The process for applying for a family member to immigrate to the U.S. is basically involves two-steps. First, the relative in the U.S applies for what is called an immigrant visa petition (I-130). The immigrant visa petition proves to the government that the relative is a qualifying U.S. citizen or a lawful permanent resident and it establishes the family relationship with the foreign national. As will be discussed below, the “fast-track” family categories include immigrant visa petitions filed for your foreign born mother or father, children, and/or spouse.
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Thumbnail image for key to victory.jpgIf you are residing abroad and have recently had your immigrant or nonimmigrant visa application denied by a consulate officer, you may request an advisory opinion from the Department of State’s Visa Office Advisory Opinions Division (AOD) and “open the door” to a denied case. With the powerful advisory opinion, a foreign national has the opportunity to obtain the original visa classification sought instead of filing an entirely new case from the start.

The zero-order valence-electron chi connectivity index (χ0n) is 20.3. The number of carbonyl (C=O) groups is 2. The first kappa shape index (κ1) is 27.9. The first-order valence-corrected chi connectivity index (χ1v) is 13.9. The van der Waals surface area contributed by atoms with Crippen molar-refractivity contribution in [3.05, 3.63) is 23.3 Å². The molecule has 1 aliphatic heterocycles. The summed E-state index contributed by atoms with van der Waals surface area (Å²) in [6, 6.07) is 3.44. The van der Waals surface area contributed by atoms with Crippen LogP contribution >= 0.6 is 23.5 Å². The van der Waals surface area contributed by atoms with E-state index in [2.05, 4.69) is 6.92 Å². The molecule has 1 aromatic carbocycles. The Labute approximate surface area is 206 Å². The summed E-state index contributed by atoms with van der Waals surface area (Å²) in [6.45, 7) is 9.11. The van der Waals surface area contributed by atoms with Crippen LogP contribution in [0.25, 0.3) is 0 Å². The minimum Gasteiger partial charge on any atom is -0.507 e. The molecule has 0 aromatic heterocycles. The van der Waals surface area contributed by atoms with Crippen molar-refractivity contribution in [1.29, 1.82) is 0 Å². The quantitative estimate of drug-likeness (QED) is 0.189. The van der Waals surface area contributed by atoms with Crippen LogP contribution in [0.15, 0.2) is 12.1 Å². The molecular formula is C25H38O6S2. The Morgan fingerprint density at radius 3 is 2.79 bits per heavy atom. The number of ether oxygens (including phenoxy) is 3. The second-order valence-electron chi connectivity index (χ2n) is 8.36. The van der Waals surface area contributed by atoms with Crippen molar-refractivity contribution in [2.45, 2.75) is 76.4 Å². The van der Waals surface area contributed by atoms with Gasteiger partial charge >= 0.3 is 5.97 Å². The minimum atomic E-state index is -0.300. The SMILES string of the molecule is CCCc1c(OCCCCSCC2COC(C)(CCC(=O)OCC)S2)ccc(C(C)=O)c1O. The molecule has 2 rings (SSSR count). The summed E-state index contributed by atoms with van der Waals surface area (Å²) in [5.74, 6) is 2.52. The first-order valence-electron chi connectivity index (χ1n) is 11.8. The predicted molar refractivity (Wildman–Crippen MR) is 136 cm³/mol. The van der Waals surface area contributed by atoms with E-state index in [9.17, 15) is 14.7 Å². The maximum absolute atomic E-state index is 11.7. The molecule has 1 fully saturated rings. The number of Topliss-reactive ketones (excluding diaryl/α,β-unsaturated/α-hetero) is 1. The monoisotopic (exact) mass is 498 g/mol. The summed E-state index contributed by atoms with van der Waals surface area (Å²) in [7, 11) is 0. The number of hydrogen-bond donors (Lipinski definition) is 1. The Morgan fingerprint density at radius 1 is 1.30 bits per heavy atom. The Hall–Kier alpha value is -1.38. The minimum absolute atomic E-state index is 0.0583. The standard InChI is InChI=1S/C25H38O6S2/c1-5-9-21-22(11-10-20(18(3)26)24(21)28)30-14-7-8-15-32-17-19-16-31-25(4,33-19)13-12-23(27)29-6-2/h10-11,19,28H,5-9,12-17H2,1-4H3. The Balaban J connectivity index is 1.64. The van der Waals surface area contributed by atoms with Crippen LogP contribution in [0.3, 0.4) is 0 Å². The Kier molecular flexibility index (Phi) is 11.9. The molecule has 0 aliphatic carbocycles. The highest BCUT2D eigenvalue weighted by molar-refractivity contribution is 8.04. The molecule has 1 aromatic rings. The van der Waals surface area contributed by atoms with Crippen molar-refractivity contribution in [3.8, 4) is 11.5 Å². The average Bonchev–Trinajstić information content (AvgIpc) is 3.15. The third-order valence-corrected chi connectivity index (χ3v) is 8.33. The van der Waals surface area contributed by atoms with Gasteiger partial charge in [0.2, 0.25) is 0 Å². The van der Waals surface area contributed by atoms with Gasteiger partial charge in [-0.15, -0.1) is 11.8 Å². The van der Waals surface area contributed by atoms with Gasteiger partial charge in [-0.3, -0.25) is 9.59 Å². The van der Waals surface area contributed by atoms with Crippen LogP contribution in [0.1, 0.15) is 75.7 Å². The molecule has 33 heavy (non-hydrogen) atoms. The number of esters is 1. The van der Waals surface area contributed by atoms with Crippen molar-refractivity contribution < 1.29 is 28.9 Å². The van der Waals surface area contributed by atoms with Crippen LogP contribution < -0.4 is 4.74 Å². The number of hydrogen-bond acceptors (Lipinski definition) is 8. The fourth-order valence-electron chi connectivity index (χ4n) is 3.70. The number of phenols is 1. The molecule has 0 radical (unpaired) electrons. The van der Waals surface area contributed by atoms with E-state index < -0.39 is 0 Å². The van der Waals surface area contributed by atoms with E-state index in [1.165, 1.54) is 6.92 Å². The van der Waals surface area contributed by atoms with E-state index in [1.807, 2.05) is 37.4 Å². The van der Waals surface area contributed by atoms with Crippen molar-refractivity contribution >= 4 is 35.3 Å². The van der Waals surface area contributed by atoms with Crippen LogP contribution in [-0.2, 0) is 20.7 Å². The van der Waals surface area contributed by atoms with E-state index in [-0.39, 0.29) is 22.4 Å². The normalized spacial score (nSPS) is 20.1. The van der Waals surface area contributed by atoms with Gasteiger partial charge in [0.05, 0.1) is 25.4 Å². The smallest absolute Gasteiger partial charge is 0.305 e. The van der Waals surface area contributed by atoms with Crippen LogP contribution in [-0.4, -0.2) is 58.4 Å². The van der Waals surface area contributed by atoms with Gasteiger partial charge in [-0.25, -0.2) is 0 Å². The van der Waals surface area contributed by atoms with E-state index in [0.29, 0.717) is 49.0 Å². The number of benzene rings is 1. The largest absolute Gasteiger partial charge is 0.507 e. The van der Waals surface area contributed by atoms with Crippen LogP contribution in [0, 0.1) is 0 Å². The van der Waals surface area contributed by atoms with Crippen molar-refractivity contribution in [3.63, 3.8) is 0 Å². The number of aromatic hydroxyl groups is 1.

When a foreign national files for an immigrant or nonimmigrant visa from a consulate abroad, the consulate officer may erroneously deny the petition taking an incorrect legal position. The foreign national may not feel that s/he has any options for appeal. However, an attorney may request an advisory opinion from the Department of State’s Visa Office Advisory Opinions Division (AOD). If the AOD agrees with the attorney and issues the advisory opinion, the consular officer’s determination will be overturned allowing the foreign national to obtain the visa s/he is seeking. This is a very powerful tool that not many foreign nationals know exists. This article discusses the various advisory opinion procedures and discusses the benefits of requesting the advisory opinion especially when the foreign national’s petition has been incorrectly denied.